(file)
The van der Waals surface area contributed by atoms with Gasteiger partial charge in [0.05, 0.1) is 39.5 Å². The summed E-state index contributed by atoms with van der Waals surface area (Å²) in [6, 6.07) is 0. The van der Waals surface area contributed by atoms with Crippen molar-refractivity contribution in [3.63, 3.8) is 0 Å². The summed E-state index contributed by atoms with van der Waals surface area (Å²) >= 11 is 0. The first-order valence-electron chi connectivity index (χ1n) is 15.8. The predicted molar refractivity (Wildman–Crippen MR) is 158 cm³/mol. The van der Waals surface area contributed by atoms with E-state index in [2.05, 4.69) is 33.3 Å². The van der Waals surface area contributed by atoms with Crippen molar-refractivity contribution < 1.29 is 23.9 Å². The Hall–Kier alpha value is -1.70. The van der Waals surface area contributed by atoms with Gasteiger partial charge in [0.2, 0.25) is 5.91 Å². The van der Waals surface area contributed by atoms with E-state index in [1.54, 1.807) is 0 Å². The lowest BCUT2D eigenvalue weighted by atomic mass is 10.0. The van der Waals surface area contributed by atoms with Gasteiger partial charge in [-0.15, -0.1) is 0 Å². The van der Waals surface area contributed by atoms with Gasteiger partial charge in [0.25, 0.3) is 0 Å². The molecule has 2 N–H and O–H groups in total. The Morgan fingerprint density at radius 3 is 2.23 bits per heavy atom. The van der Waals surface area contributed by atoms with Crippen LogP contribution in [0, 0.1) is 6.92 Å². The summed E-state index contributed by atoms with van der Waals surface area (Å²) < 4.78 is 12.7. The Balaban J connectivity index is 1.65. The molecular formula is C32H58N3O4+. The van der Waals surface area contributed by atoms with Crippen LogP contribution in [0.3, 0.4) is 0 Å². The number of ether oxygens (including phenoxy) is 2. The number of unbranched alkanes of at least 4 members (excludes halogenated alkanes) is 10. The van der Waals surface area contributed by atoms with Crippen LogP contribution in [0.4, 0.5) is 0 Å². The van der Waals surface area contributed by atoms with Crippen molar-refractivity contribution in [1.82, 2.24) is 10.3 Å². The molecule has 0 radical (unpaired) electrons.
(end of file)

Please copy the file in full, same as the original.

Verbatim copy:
The van der Waals surface area contributed by atoms with Gasteiger partial charge in [0.05, 0.1) is 39.5 Å². The summed E-state index contributed by atoms with van der Waals surface area (Å²) in [6, 6.07) is 0. The van der Waals surface area contributed by atoms with Crippen molar-refractivity contribution in [3.63, 3.8) is 0 Å². The summed E-state index contributed by atoms with van der Waals surface area (Å²) >= 11 is 0. The first-order valence-electron chi connectivity index (χ1n) is 15.8. The predicted molar refractivity (Wildman–Crippen MR) is 158 cm³/mol. The van der Waals surface area contributed by atoms with E-state index in [2.05, 4.69) is 33.3 Å². The van der Waals surface area contributed by atoms with Crippen molar-refractivity contribution < 1.29 is 23.9 Å². The Hall–Kier alpha value is -1.70. The van der Waals surface area contributed by atoms with Gasteiger partial charge in [0.2, 0.25) is 5.91 Å². The van der Waals surface area contributed by atoms with E-state index in [1.54, 1.807) is 0 Å². The lowest BCUT2D eigenvalue weighted by atomic mass is 10.0. The van der Waals surface area contributed by atoms with Gasteiger partial charge in [-0.15, -0.1) is 0 Å². The van der Waals surface area contributed by atoms with Gasteiger partial charge in [0.25, 0.3) is 0 Å². The molecule has 2 N–H and O–H groups in total. The Morgan fingerprint density at radius 3 is 2.23 bits per heavy atom. The van der Waals surface area contributed by atoms with Crippen LogP contribution in [0, 0.1) is 6.92 Å². The summed E-state index contributed by atoms with van der Waals surface area (Å²) < 4.78 is 12.7. The Balaban J connectivity index is 1.65. The molecular formula is C32H58N3O4+. The van der Waals surface area contributed by atoms with Crippen LogP contribution in [0.3, 0.4) is 0 Å². The number of ether oxygens (including phenoxy) is 2. The number of unbranched alkanes of at least 4 members (excludes halogenated alkanes) is 10. The van der Waals surface area contributed by atoms with Crippen LogP contribution in [0.4, 0.5) is 0 Å². The van der Waals surface area contributed by atoms with Crippen molar-refractivity contribution in [1.82, 2.24) is 10.3 Å². The molecule has 0 radical (unpaired) electrons.